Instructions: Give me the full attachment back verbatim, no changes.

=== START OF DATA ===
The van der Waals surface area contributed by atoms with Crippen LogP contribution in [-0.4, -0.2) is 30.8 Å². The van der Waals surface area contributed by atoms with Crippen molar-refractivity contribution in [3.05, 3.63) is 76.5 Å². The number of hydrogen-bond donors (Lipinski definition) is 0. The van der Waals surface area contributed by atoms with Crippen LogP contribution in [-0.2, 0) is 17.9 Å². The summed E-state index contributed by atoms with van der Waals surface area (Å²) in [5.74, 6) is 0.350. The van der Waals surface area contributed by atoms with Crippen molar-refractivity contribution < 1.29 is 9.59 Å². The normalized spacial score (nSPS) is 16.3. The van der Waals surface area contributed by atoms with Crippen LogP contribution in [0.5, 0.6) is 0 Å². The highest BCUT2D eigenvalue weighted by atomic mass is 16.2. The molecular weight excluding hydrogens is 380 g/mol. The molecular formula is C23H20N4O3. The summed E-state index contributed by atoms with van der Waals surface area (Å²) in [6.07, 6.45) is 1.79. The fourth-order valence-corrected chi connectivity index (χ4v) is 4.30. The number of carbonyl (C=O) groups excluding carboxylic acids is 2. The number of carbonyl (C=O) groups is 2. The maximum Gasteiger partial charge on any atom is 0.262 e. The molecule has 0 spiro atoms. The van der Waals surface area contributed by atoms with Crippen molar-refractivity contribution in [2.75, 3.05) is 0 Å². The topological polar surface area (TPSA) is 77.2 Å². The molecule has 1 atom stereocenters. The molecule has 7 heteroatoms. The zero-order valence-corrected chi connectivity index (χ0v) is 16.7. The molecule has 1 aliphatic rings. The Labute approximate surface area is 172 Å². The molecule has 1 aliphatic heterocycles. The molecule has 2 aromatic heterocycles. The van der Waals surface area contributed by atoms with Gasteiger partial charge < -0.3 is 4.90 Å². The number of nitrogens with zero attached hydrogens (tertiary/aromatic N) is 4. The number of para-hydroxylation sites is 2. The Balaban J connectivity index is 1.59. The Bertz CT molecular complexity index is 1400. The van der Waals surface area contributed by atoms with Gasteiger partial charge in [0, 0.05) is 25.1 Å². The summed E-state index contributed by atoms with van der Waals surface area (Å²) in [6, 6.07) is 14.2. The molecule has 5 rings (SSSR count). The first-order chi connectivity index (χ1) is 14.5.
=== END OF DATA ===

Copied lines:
The van der Waals surface area contributed by atoms with Crippen LogP contribution in [-0.4, -0.2) is 30.8 Å². The van der Waals surface area contributed by atoms with Crippen molar-refractivity contribution in [3.05, 3.63) is 76.5 Å². The number of hydrogen-bond donors (Lipinski definition) is 0. The van der Waals surface area contributed by atoms with Crippen LogP contribution in [-0.2, 0) is 17.9 Å². The summed E-state index contributed by atoms with van der Waals surface area (Å²) in [5.74, 6) is 0.350. The van der Waals surface area contributed by atoms with Crippen molar-refractivity contribution < 1.29 is 9.59 Å². The normalized spacial score (nSPS) is 16.3. The van der Waals surface area contributed by atoms with Crippen LogP contribution in [0.5, 0.6) is 0 Å². The highest BCUT2D eigenvalue weighted by atomic mass is 16.2. The molecular weight excluding hydrogens is 380 g/mol. The molecular formula is C23H20N4O3. The summed E-state index contributed by atoms with van der Waals surface area (Å²) in [6.07, 6.45) is 1.79. The fourth-order valence-corrected chi connectivity index (χ4v) is 4.30. The number of carbonyl (C=O) groups excluding carboxylic acids is 2. The number of carbonyl (C=O) groups is 2. The maximum Gasteiger partial charge on any atom is 0.262 e. The molecule has 0 spiro atoms. The van der Waals surface area contributed by atoms with Crippen molar-refractivity contribution in [2.75, 3.05) is 0 Å². The topological polar surface area (TPSA) is 77.2 Å². The molecule has 1 atom stereocenters. The molecule has 7 heteroatoms. The zero-order valence-corrected chi connectivity index (χ0v) is 16.7. The molecule has 1 aliphatic rings. The Labute approximate surface area is 172 Å². The molecule has 1 aliphatic heterocycles. The molecule has 2 aromatic heterocycles. The van der Waals surface area contributed by atoms with Gasteiger partial charge < -0.3 is 4.90 Å². The number of nitrogens with zero attached hydrogens (tertiary/aromatic N) is 4. The number of para-hydroxylation sites is 2. The Balaban J connectivity index is 1.59. The Bertz CT molecular complexity index is 1400. The van der Waals surface area contributed by atoms with Gasteiger partial charge in [0, 0.05) is 25.1 Å². The summed E-state index contributed by atoms with van der Waals surface area (Å²) in [6, 6.07) is 14.2. The molecule has 5 rings (SSSR count). The first-order chi connectivity index (χ1) is 14.5.